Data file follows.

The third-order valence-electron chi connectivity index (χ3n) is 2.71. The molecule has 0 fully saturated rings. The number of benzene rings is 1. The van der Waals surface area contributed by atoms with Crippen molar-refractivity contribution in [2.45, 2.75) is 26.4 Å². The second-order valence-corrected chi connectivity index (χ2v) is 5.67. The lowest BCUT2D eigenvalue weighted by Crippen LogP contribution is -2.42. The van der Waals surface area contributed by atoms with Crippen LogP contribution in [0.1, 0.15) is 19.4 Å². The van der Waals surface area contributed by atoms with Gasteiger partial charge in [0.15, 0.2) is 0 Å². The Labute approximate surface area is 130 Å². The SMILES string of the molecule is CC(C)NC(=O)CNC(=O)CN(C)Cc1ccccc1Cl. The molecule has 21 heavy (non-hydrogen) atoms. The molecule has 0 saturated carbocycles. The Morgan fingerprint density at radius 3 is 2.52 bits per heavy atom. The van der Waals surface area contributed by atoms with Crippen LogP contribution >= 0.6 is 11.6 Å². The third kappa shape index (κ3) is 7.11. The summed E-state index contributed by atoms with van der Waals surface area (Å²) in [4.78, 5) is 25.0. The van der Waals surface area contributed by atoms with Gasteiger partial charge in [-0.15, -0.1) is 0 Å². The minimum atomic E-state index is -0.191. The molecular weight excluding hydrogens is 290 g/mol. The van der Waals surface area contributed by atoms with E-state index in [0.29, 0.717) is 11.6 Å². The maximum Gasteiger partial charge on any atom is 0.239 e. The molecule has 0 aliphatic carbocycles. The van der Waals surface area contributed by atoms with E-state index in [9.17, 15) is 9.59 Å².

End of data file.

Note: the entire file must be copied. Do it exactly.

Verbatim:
The third-order valence-electron chi connectivity index (χ3n) is 2.71. The molecule has 0 fully saturated rings. The number of benzene rings is 1. The van der Waals surface area contributed by atoms with Crippen molar-refractivity contribution in [2.45, 2.75) is 26.4 Å². The second-order valence-corrected chi connectivity index (χ2v) is 5.67. The lowest BCUT2D eigenvalue weighted by Crippen LogP contribution is -2.42. The van der Waals surface area contributed by atoms with Crippen LogP contribution in [0.1, 0.15) is 19.4 Å². The van der Waals surface area contributed by atoms with Gasteiger partial charge in [0.15, 0.2) is 0 Å². The Labute approximate surface area is 130 Å². The SMILES string of the molecule is CC(C)NC(=O)CNC(=O)CN(C)Cc1ccccc1Cl. The molecule has 21 heavy (non-hydrogen) atoms. The molecule has 0 saturated carbocycles. The Morgan fingerprint density at radius 3 is 2.52 bits per heavy atom. The van der Waals surface area contributed by atoms with Crippen LogP contribution >= 0.6 is 11.6 Å². The third kappa shape index (κ3) is 7.11. The summed E-state index contributed by atoms with van der Waals surface area (Å²) in [4.78, 5) is 25.0. The van der Waals surface area contributed by atoms with Gasteiger partial charge in [-0.15, -0.1) is 0 Å². The minimum atomic E-state index is -0.191. The molecular weight excluding hydrogens is 290 g/mol. The van der Waals surface area contributed by atoms with E-state index in [0.29, 0.717) is 11.6 Å². The maximum Gasteiger partial charge on any atom is 0.239 e. The molecule has 0 aliphatic carbocycles. The van der Waals surface area contributed by atoms with E-state index in [9.17, 15) is 9.59 Å².